Not jobs, pensions, housing, health care and education with security, equality, freedom, dignity and the end of class exploitation and rule, but a slightly-less-buggered-up health service and slightly-less-shitty education policies? Frankly, we deserve a little better than to sell our birthright for such a mess of pottage!
4. British imperialism will be weakened by the departure of Scotland from the UK, and that will be good for workers at home and abroad.
There is no evidence that this is anything more than wishful thinking on the part of those who assert it. As indicated above, the Scottish nationalists, as represented currently by the SNP, have expressed their intention of setting up a ‘state’ that keeps all the important pillars of British rule intact – the army, the monetary union, membership of the EU and Nato, the Queen (spokesperson and figurehead of a united British ruling class).
Moreover, BBC propaganda has been extremely sympathetic to Scottish nationalism. It long ago changed the status of Wales and Scotland from ‘regions’ to ‘nations’ in its coverage, and it has given an open platform to nationalists from every walk of life to make their case most forcefully and without interruption. Given how infamous the BBC is for vilifying and misrepresenting every real opponent of British imperial interests – from Palestinian and Irish freedom fighters to the leaders of socialist and anti-imperialist states like Fidel Castro or Robert Mugabe – this is strange indeed.
Taking the BBC as a barometer of class sentiment, this readiness to disseminate nationalist ideology is hardly the behaviour of a class that feels its interests to be threatened. On the contrary, the coverage has all the elements of a massive sideshow – a huge and fraudulent sleight of hand that is being perpetrated on the workers of Britain, with the same mock debates, fake ‘choices’ and personality politics that characterise all our electoral charades.
And now the latest rumour is that Rupert Murdoch is getting ready to back the ‘Yes’ campaign. A more hard-headed and warmongering member of the imperialist ruling class would be difficult to find. He may talk about his Scottish forefathers, but he calculates with his blood-soaked wallet.
5. To campaign for a ‘No’ vote in the referendum is to side with the BNP, the unionists and the Orange Order, and therefore it must be against the interests of the working class.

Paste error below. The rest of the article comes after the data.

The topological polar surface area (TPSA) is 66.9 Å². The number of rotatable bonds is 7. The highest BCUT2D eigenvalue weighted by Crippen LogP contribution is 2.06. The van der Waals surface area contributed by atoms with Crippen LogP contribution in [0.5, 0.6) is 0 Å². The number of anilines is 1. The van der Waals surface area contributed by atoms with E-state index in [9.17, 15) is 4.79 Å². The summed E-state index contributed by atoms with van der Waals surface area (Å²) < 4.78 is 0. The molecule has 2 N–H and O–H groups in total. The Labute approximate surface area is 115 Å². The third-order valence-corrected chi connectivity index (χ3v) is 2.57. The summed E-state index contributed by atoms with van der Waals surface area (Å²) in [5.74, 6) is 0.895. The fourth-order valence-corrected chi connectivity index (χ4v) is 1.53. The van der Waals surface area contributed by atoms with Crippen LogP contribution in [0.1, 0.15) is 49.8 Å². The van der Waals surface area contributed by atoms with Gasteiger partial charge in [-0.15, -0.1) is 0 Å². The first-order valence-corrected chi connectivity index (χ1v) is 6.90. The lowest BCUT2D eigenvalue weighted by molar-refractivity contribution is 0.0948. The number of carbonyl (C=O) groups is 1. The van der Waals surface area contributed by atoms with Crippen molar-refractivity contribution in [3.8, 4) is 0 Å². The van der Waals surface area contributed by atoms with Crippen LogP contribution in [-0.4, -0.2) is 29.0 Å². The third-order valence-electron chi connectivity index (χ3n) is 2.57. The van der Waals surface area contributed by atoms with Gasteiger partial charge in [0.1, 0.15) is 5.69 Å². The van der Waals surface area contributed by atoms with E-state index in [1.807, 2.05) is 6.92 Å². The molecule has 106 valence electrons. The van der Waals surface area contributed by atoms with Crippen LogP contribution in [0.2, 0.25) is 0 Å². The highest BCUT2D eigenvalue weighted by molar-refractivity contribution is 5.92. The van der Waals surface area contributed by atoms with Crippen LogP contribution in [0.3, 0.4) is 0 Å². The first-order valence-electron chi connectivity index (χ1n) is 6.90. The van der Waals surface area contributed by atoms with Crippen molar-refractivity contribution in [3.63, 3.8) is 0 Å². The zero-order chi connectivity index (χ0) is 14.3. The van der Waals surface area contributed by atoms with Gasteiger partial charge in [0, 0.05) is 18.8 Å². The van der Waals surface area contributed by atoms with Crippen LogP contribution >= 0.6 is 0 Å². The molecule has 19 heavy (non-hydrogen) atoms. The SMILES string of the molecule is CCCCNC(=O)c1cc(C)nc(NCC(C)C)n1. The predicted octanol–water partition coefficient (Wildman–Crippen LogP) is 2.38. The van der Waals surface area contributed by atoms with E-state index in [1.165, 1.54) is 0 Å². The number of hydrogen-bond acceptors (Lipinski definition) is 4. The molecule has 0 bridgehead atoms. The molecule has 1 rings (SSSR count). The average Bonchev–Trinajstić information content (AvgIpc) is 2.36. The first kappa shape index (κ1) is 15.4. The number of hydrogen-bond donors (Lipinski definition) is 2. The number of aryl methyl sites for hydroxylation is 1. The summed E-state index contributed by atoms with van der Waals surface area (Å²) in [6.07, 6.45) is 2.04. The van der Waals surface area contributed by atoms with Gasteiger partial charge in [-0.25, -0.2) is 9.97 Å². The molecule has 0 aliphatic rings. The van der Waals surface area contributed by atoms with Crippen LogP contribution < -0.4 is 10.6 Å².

This argument is as unscientific as all the rest, and has its roots in an emotive, tribal approach to class politics. While such instincts often serve progressive workers very well, they are not infallible and are all-too open to manipulation when not firmly rooted in a scientific analysis – just as a hatred of racism can turn into a hatred of all white people and a belief in black nationalism if the roots of racism are not properly understood.
Identifying ‘unionists’ as the enemy based on an allegiance to and sympathy with Irish republicans means ignoring the very real differences in the class positions of unionists in Glasgow and unionists in Belfast. The unionists in Belfast are a settler-colonial population who were for centuries granted significant material privileges in return for acting as local tools of the British imperialist ruling class – in much the same way as Israeli workers are rewarded for keeping the Palestinian people down.
Just as they did for the Israelis or South African whites, the material conditions of the Irish unionists produced a culture of racist supremacy and violence, which, alongside the well-deserved hatred of the native-Irish masses, pushed them to identify themselves with their own exploiters to such a degree that nothing short of destroying the sectarian northern-Irish statelet could open their eyes to their idiocy – by first removing the material basis for their supremacist ideology.
The tribal aspect of this ‘protestant-catholic’ or ‘unionist-republican’ rivalry has been transplanted wholesale to cities in Britain that have a sizeable Irish-immigrant population, and has been a very useful tool for the British ruling class in keeping workers divided. Glasgow, in particular has suffered from this, and seen it entrenched via the football terraces.